Landscape Futures Super-Workshop

Geoff Manaugh is trying out a new shared and experimental approach to curating which calls for direct interaction among participants.


Architecture / Nate Berg

Sure, you could curate an exhibition like everybody else: pick a theme, commission a few artists, and then sit back and wait around to sip your plastic cup of Cabernet on opening night.

Or, you could curate like Geoff Manaugh.

The prolific writer and thinker behind the architecture and landscapes blog BLDGBLOG is taking a somewhat unconventional approach to his upcoming exhibition at the Nevada Art Museum in Reno. Instead of merely pointing at his exhibitors from a distance and letting them on their way, he's brought them all together in one place to share ideas, compare projects, and harbor a real, face-to-face conversation between participants who might otherwise have never even met in a more typical exhibition environment.

Manaugh's curation focuses around the theme of landscapes and how architecture, design and technology can dramatically change the way we perceive them. He's drawn exhibitors from around the world to explore how we think of landscapes, how we explore them, ways that we document them and the tools we used/use/will use to gain a deeper understanding of them. The exhibition, "Landscape Futures: Instruments, Devices, and Architectural Inventions", will run from August 2011 through February 2012, and though some of the work is already done, much of it is only just beginning.

As part of that creation process, Manaugh recently brought many of the exhibitors together in Los Angeles for what he's dubbed a Super-Workshop. It was a week-long collection of workshops, seminars, critics, site visits and design challenges, all pertaining to the exhibition's proposed discussion of landscape investigation and the tools and techniques that will be used to explore landscapes in the near and distant future.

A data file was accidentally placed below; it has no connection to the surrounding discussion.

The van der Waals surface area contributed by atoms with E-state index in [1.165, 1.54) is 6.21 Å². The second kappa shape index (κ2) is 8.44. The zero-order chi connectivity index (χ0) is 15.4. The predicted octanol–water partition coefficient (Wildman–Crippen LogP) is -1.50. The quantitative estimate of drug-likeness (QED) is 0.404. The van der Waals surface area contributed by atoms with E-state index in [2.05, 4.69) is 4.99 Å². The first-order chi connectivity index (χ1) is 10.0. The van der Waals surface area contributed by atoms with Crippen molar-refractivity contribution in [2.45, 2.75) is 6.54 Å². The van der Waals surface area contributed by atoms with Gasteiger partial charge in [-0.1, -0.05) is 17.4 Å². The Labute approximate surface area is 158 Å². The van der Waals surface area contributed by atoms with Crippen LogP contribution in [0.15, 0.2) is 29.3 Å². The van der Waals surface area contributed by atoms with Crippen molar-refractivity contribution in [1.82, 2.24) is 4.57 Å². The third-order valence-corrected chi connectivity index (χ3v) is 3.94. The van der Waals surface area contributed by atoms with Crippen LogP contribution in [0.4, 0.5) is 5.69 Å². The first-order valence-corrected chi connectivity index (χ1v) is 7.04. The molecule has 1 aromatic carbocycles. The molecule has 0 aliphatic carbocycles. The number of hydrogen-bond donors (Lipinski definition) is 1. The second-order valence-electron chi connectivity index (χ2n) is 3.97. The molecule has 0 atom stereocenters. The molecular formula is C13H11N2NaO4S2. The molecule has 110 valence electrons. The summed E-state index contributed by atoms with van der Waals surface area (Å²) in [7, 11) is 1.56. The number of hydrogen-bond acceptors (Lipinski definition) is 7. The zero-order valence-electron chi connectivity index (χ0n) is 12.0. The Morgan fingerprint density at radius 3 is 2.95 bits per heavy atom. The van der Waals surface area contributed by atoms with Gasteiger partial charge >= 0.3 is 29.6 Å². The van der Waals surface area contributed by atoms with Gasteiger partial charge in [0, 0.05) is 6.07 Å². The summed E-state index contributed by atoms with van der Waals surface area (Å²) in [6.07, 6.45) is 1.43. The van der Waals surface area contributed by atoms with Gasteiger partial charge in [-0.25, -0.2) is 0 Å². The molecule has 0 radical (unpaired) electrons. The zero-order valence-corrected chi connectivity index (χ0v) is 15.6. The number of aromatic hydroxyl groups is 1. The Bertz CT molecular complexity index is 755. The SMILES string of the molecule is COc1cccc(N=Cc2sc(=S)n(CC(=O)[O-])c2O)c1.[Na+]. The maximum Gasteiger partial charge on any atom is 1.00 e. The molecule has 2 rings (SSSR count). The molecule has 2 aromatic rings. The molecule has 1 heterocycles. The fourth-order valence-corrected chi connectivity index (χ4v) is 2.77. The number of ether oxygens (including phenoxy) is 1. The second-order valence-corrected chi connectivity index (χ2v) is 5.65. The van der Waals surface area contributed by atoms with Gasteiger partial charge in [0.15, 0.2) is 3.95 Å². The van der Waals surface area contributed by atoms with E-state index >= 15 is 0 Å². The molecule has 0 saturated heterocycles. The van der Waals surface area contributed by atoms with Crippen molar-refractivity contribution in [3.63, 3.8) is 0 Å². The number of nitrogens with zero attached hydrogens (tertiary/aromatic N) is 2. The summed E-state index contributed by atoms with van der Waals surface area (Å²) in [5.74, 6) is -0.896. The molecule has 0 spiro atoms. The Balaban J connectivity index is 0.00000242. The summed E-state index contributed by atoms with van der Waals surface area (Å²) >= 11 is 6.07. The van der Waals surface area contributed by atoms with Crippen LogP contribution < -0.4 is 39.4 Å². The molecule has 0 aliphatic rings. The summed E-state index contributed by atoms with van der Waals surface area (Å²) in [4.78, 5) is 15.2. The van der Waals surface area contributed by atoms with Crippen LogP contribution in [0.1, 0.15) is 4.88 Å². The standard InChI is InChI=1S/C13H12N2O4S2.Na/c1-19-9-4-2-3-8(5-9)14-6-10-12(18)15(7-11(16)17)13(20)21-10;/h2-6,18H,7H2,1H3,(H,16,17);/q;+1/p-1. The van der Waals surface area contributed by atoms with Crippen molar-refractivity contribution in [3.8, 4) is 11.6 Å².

L.A. Ice by Victor Hadjikyriacou, student work produced for Smout Allen's Unit 11 at the Bartlett School of Architecture, presented and discussed at the Landscape Futures Super-Workshop.

The core of the super-workshop consisted of Mark Smout and Laura Allen of Smout Allen, David Benjamin of The Living and Columbia University, historian David Gissen, Elizabeth Ellsworth and Jamie Kruse of Smudge Studio and professors at the Arid Lands Institute, among others. Twenty students came out from the Bartlett School of Architecture at London University College and Columbia University's GSAPP, in addition to 12 students from the Arid Lands Institute in nearby Burbank, California. They were all joined by architects, researchers, writers and other not-so-easy-to-classify people to explore Los Angeles and its surrounding geography. They held studio-like workshops, looked at the camouflaged oil sites of L.A., toured debris basins in the San Gabriel mountains with a site manager for the Army Corps of Engineers, heard about the robotic innovations researchers at Cal Tech are developing for possible future landscape monitoring on Mars, and ventured to the headwaters of the L.A. River.

A vandalized "satellite tracking station" found at the headwaters of the L.A. River during a Super-Workshop field trip. Photo Geoff Manaugh